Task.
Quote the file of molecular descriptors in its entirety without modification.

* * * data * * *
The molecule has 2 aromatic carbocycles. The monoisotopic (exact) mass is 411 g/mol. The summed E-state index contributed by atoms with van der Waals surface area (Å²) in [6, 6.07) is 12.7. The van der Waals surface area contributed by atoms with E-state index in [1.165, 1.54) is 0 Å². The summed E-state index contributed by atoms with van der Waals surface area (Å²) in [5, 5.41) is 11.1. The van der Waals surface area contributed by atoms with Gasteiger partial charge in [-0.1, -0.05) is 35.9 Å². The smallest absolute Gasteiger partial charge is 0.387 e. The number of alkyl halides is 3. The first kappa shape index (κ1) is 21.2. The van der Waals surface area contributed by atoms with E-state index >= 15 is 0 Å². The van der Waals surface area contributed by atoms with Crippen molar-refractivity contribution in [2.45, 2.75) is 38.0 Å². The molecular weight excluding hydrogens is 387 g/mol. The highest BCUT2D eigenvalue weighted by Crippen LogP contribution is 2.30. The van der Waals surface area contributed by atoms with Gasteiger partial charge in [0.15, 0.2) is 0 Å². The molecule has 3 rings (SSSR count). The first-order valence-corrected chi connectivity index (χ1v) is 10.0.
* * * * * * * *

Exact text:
The molecule has 2 aromatic carbocycles. The monoisotopic (exact) mass is 411 g/mol. The summed E-state index contributed by atoms with van der Waals surface area (Å²) in [6, 6.07) is 12.7. The van der Waals surface area contributed by atoms with E-state index in [1.165, 1.54) is 0 Å². The summed E-state index contributed by atoms with van der Waals surface area (Å²) in [5, 5.41) is 11.1. The van der Waals surface area contributed by atoms with Gasteiger partial charge in [-0.1, -0.05) is 35.9 Å². The smallest absolute Gasteiger partial charge is 0.387 e. The number of alkyl halides is 3. The first kappa shape index (κ1) is 21.2. The van der Waals surface area contributed by atoms with E-state index >= 15 is 0 Å². The van der Waals surface area contributed by atoms with Crippen molar-refractivity contribution in [2.45, 2.75) is 38.0 Å². The molecular weight excluding hydrogens is 387 g/mol. The highest BCUT2D eigenvalue weighted by Crippen LogP contribution is 2.30. The van der Waals surface area contributed by atoms with Gasteiger partial charge in [0.15, 0.2) is 0 Å². The molecule has 3 rings (SSSR count). The first-order valence-corrected chi connectivity index (χ1v) is 10.0.